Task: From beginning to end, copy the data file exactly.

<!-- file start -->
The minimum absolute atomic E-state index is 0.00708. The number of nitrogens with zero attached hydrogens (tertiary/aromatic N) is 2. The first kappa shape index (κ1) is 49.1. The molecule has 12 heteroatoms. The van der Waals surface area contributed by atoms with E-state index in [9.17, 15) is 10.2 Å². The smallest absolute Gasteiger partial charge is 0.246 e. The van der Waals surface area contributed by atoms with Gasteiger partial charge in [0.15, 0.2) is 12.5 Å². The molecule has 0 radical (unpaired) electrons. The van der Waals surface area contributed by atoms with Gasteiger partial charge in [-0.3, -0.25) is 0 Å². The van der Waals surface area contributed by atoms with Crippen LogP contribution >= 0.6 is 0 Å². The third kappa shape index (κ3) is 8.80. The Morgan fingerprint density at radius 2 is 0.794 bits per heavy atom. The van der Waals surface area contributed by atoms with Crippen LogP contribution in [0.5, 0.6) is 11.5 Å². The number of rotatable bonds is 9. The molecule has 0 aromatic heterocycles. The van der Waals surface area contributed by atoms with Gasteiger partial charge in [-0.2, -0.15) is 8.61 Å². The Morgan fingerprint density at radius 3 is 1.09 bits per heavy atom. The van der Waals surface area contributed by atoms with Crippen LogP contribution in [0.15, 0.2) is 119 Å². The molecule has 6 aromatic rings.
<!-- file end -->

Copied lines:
The minimum absolute atomic E-state index is 0.00708. The number of nitrogens with zero attached hydrogens (tertiary/aromatic N) is 2. The first kappa shape index (κ1) is 49.1. The molecule has 12 heteroatoms. The van der Waals surface area contributed by atoms with E-state index in [9.17, 15) is 10.2 Å². The smallest absolute Gasteiger partial charge is 0.246 e. The van der Waals surface area contributed by atoms with Gasteiger partial charge in [0.15, 0.2) is 12.5 Å². The molecule has 0 radical (unpaired) electrons. The van der Waals surface area contributed by atoms with Gasteiger partial charge in [-0.3, -0.25) is 0 Å². The van der Waals surface area contributed by atoms with Crippen LogP contribution >= 0.6 is 0 Å². The third kappa shape index (κ3) is 8.80. The Morgan fingerprint density at radius 2 is 0.794 bits per heavy atom. The van der Waals surface area contributed by atoms with Crippen LogP contribution in [0.5, 0.6) is 11.5 Å². The number of rotatable bonds is 9. The molecule has 0 aromatic heterocycles. The van der Waals surface area contributed by atoms with Gasteiger partial charge in [-0.2, -0.15) is 8.61 Å². The Morgan fingerprint density at radius 3 is 1.09 bits per heavy atom. The van der Waals surface area contributed by atoms with Crippen LogP contribution in [0.15, 0.2) is 119 Å². The molecule has 6 aromatic rings.